Top of Page

By employing RNAi strategies, we have found that centrin translation is indeed necessary for the formation of the blepharoplast [Klink and Wolniak, 2001]. Antisense centrin RNA blocks development at a stage when the blepharoplast should be present, but blepharoplasts are not detectable in these cells. Sense centrin-RNA inhibits development, because of RNAi (RNA interference) effects, as shown with dsRNA, which is inhibitory at significantly lower concentrations (Figure 14). It is clear that we have induced a form of post-transcriptional gene silencing, which blocks progression in spermatid development in a stage-specific fashion, through the targeted destruction of centrin mRNA in the gametophyte (Figure 15 and Figure 16). The concentration-dependence of inhibition using centrin-derived RNA probes strongly supports the notion that our treatments of cells with centrin antisense RNA or centrin dsRNA are gene-specific blocks to centrin translation, because these probes target the destruction of centrin mRNA (Figure 15 and Figure 16). In control experiments, we have been able to determine that ß-tubulin antisense RNA has no effect on development until late in spermiogenesis, when ß-tubulin translation is required for ciliary growth. We have been able to show that an irrelevant RNA, a noncoding sequence from HIV, when added to our cells as an antisense or dsRNA construct, exerts absolutely no effect on spermiogenesis (Figure 15 and Figure 16). Immunoblot analyses of centrin protein production in the presence of any of these RNA probes reveals that the block to centrin translation only occurs when antisense or dsRNA from centin is added to the gametophytes (Figure 14).

We next asked if centrin translation from stored mRNA is dependent on cell division in the gametophytes [Tsai and Wolniak, 2001]. We blocked cell proliferation in the gametophytes in three independent ways, using pharmacological treatments with hydroxyurea or olomoucine, or by RNAi treatments with dsRNA derived from cyclin B, or dsRNA from cyclin A (Figure 17). Divisions are completely arrested by hydroxyurea treatments administered at the time of imbibition (Figure 17). In contrast, one or two divisions with a few incomplete cell plates resulted from treatments with olomoucine (Figure 17), a cyclin-dependent kinase inhibitor. Isolomoucine was without effect on divisions or development of the gametophytes (data not presented). dsRNA probes for Marsilea cyclin A or cyclin B block mitosis in the gametophyte; antisense or dsRNA for cyclin A allow one or two divisions, while similar probes made from cyclin B arrest divisions completely (Figure 17). None of these treatments forestalls or limits centrin translation, as depicted on western blots obtained from protein isolates of cell populations harvested at 2 h intervals during development (Figure 18), but in the absence of mitosis, we have been unable to detect blepharoplasts. Thus, centrin translation appears to be necessary but not sufficient for blepharoplast formation. Cytoplasmic partitioning appears important for organizing components that assemble into the blepharoplast as these cells acquire an organized centrosome and initiate de novo basal body assembly.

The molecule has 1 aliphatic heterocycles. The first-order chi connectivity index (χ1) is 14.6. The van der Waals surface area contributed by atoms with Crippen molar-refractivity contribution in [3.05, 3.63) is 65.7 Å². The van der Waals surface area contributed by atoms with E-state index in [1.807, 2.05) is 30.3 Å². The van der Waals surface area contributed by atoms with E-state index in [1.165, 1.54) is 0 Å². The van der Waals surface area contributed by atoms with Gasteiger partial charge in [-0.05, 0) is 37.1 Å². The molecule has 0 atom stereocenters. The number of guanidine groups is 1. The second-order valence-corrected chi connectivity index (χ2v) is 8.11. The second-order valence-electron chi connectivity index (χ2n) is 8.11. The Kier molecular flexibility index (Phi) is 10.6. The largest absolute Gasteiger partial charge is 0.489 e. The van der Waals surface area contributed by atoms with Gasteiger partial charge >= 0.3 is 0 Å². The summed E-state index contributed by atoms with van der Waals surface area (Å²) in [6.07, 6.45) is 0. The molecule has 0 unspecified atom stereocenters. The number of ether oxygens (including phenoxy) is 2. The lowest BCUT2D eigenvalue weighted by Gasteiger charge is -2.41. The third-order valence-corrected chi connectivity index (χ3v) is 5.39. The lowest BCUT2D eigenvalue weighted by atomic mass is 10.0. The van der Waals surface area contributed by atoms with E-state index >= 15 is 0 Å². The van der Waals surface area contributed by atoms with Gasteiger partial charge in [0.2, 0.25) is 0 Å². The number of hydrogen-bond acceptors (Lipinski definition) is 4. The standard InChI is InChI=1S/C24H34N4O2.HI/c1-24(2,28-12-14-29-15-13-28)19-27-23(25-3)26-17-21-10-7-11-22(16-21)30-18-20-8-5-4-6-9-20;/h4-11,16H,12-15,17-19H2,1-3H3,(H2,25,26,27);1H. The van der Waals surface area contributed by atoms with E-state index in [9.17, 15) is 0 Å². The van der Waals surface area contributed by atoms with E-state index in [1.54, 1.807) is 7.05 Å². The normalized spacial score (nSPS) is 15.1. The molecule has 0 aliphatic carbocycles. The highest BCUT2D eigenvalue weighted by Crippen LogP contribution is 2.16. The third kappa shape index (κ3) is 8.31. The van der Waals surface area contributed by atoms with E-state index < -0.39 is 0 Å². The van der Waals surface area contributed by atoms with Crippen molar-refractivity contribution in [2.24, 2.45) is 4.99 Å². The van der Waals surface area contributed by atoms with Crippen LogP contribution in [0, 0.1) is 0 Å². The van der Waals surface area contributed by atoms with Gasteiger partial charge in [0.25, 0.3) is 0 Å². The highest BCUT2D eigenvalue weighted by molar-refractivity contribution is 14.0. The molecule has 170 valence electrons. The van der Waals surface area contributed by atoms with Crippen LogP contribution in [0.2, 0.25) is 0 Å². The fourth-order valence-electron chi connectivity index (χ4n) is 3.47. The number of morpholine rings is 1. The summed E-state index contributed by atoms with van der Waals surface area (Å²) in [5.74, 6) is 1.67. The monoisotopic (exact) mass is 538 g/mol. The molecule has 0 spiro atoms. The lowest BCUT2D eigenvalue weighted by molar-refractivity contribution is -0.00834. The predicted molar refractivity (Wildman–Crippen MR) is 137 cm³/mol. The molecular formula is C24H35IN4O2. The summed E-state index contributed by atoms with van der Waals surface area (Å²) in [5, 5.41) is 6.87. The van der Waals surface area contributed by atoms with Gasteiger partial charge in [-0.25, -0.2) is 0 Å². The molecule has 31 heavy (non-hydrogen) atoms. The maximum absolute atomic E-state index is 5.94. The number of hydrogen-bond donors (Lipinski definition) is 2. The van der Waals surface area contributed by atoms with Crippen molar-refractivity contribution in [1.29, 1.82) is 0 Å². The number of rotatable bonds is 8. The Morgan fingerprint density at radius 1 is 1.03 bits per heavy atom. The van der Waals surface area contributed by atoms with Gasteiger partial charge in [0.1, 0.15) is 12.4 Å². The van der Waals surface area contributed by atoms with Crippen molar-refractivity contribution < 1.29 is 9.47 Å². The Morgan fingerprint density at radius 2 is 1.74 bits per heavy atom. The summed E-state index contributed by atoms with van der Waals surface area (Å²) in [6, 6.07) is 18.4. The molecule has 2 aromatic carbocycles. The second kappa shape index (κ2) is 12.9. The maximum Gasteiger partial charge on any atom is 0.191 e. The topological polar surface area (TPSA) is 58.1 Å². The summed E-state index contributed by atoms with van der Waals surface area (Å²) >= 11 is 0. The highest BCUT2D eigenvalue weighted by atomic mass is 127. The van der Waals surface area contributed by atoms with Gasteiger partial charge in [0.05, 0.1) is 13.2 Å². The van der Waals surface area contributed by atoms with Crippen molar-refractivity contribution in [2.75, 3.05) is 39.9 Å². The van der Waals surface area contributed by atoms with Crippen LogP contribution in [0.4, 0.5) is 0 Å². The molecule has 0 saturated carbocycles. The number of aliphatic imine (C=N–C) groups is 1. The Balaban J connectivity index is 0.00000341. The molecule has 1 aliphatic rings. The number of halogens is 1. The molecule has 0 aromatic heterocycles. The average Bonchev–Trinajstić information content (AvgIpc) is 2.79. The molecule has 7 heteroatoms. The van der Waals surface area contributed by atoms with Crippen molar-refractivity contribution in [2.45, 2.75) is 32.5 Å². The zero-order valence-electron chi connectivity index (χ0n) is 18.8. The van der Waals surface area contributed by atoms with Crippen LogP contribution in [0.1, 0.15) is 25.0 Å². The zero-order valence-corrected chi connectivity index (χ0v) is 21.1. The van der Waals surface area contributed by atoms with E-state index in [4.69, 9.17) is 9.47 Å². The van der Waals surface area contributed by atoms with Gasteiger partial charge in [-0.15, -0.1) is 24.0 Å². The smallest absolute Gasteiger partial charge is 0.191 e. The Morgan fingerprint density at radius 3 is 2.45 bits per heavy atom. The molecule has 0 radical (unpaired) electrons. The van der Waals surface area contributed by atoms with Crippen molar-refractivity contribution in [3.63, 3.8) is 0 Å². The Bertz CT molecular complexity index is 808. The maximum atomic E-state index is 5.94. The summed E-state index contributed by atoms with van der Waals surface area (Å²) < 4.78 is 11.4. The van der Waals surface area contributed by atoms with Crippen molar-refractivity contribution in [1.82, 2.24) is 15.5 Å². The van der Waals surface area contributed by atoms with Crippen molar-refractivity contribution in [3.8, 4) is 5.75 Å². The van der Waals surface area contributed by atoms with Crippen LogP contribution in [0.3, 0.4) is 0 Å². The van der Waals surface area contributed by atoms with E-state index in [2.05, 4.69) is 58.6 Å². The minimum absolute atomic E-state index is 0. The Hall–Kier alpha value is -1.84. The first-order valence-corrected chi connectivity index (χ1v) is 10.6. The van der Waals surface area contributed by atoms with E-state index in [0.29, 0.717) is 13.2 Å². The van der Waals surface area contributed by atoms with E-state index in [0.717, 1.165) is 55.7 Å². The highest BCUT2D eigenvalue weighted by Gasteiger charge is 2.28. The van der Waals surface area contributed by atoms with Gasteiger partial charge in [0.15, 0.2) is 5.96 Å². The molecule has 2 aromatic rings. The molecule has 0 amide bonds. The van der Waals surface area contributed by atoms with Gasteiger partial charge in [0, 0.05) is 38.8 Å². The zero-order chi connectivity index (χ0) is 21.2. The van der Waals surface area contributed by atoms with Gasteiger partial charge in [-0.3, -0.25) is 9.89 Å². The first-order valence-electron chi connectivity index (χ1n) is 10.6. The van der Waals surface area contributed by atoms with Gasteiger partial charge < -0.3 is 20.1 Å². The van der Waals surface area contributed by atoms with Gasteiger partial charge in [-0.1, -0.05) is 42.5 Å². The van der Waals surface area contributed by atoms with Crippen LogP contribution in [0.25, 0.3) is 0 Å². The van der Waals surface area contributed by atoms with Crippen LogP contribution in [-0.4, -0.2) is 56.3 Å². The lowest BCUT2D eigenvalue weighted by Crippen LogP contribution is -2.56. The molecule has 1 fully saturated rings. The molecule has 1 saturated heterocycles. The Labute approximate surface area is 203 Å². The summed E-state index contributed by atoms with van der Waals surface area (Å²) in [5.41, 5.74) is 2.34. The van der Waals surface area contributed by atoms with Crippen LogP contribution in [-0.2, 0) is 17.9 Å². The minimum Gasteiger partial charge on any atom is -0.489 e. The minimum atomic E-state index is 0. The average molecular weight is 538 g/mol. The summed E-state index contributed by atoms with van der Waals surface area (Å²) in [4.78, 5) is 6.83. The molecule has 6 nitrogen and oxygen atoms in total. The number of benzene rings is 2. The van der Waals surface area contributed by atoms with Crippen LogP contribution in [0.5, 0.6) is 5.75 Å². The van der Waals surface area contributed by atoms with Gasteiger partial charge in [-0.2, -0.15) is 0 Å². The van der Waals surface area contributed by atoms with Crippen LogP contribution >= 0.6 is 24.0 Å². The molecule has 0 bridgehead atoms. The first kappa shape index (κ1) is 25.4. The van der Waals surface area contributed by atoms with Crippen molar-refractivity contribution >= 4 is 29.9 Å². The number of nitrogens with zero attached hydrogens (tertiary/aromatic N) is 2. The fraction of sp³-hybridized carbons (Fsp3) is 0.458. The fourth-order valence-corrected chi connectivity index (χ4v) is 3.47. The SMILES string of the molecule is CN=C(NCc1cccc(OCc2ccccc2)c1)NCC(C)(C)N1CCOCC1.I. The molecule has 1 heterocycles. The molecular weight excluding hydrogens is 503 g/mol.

Top of Page

Ongoing Experiments

Through the largesse of active members in the cytoskeletal, centrosomal, and axonemal research communities, we have obtained a number of different antibodies that bind to antigens present in our developing spermatids. We have expanded on our immunoblot analyses [Hart and Wolniak, 1998], looking for changes in the abundance of some 70 antigens in protein isolates obtained at different stages during spermiogenesis (Klink and Wolniak, unpublished observations). In contrast to alpha-, beta- and gamma-tubulin, which are abundant as proteins in the dry spores, but in a fashion similar to centrin, the translation of p28, RanBPM and Xgrip109 from stored mRNA precedes or accompanies blepharoplast appearance. Thus, we have additional candidate proteins whose synthesis parallels centrin translation patterns; these candidates will be the subjects for further analysis of blepharoplast composition and formation.